The Structure of Dark Molecular Gas in the Galaxy — II. Physical State of “CO-Dark” Gas in the Perseus Arm. (arXiv:1908.04829v1 [astro-ph.GA])

The Structure of Dark Molecular Gas in the Galaxy — II. Physical State of “CO-Dark” Gas in the Perseus Arm. (arXiv:1908.04829v1 [astro-ph.GA])
<a href="http://arxiv.org/find/astro-ph/1/au:+Busch_M/0/1/0/all/0/1">Michael P. Busch</a>, <a href="http://arxiv.org/find/astro-ph/1/au:+Allen_R/0/1/0/all/0/1">Ronald J. Allen</a>, <a href="http://arxiv.org/find/astro-ph/1/au:+Engelke_P/0/1/0/all/0/1">Philip D. Engelke</a>, <a href="http://arxiv.org/find/astro-ph/1/au:+Hogg_D/0/1/0/all/0/1">David E. Hogg</a>, <a href="http://arxiv.org/find/astro-ph/1/au:+Neufeld_D/0/1/0/all/0/1">David A. Neufeld</a>, <a href="http://arxiv.org/find/astro-ph/1/au:+Wolfire_M/0/1/0/all/0/1">Mark G. Wolfire</a>

We report the results from a new, highly sensitive ($Delta T_{mb} sim 3
$mK) survey for thermal OH emission at 1665 and 1667 MHz over a dense, 9 x
9-pixel grid covering a $1deg$ x $1deg$ patch of sky in the direction of $l =
105deg, b = +2.50deg$ towards the Perseus spiral arm of our Galaxy. We
compare our Green Bank Telescope (GBT) 1667 MHz OH results with archival CO
J=1-0 observations from the Five College Radio Astronomy Observatory (FCRAO)
Outer Galaxy Survey within the velocity range of the Perseus Arm at these
galactic coordinates. Out of the 81 statistically-independent pointings in our
survey area, 86% show detectable OH emission at 1667 MHz, and 19% of them show
detectable CO emission. We explore the possible physical conditions of the
observed features using a set of diffuse molecular cloud models. In the context
of these models, both OH and CO disappear at current sensitivity limits below
an A$_{rm v}$ of 0.2, but the CO emission does not appear until the volume
density exceeds 100-200 cm$^{-3}$. These results demonstrate that a combination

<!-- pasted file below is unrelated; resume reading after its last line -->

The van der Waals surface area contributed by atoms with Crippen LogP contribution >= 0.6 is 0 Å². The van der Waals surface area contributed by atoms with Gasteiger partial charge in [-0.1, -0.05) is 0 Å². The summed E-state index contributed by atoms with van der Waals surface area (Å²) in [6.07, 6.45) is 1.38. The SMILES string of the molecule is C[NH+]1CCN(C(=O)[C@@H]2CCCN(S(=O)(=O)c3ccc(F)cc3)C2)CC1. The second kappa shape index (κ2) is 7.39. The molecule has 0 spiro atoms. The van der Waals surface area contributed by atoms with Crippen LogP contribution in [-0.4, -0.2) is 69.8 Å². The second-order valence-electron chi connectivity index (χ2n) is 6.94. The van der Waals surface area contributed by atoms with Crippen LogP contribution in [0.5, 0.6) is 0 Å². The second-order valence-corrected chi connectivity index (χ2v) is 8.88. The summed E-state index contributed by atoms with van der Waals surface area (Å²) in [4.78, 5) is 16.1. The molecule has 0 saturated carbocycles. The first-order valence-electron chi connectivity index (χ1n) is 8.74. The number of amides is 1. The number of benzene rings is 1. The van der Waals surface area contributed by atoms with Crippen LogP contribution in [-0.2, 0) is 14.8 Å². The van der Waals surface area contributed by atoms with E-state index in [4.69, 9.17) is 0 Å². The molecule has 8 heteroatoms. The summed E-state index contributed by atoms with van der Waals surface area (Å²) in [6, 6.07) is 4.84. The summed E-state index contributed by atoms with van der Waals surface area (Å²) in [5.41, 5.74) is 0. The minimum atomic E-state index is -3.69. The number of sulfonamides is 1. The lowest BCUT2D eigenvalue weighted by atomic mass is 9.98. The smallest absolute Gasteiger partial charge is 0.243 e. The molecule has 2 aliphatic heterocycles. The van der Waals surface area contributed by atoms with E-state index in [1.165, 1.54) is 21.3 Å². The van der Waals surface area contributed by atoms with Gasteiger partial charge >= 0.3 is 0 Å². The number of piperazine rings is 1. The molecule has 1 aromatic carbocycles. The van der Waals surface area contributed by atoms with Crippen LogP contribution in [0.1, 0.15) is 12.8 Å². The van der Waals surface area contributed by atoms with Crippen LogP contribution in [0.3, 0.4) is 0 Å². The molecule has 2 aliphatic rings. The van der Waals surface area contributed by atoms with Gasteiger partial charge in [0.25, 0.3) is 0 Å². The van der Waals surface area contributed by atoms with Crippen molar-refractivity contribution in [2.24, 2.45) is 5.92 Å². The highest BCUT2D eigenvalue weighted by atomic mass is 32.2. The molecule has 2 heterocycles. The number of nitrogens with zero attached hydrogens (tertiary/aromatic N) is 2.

of low column density A$_{rm v}$ and low volume density $n_{H}$ can explain
the lack of CO emission along sight lines exhibiting OH emission. The 18-cm OH
main lines, with their low critical density of $n^{*}$ $ sim 1 $ cm$^{-3}$,
are collisionally excited over a large fraction of the quiescent galactic
environment and, for observations of sufficient sensitivity, provide an
optically-thin radio tracer for diffuse H$_2$.

We report the results from a new, highly sensitive ($Delta T_{mb} sim 3
$mK) survey for thermal OH emission at 1665 and 1667 MHz over a dense, 9 x
9-pixel grid covering a $1deg$ x $1deg$ patch of sky in the direction of $l =
105deg, b = +2.50deg$ towards the Perseus spiral arm of our Galaxy. We
compare our Green Bank Telescope (GBT) 1667 MHz OH results with archival CO
J=1-0 observations from the Five College Radio Astronomy Observatory (FCRAO)
Outer Galaxy Survey within the velocity range of the Perseus Arm at these
galactic coordinates. Out of the 81 statistically-independent pointings in our
survey area, 86% show detectable OH emission at 1667 MHz, and 19% of them show
detectable CO emission. We explore the possible physical conditions of the
observed features using a set of diffuse molecular cloud models. In the context
of these models, both OH and CO disappear at current sensitivity limits below
an A$_{rm v}$ of 0.2, but the CO emission does not appear until the volume
density exceeds 100-200 cm$^{-3}$. These results demonstrate that a combination
of low column density A$_{rm v}$ and low volume density $n_{H}$ can explain
the lack of CO emission along sight lines exhibiting OH emission. The 18-cm OH
main lines, with their low critical density of $n^{*}$ $ sim 1 $ cm$^{-3}$,
are collisionally excited over a large fraction of the quiescent galactic
environment and, for observations of sufficient sensitivity, provide an
optically-thin radio tracer for diffuse H$_2$.

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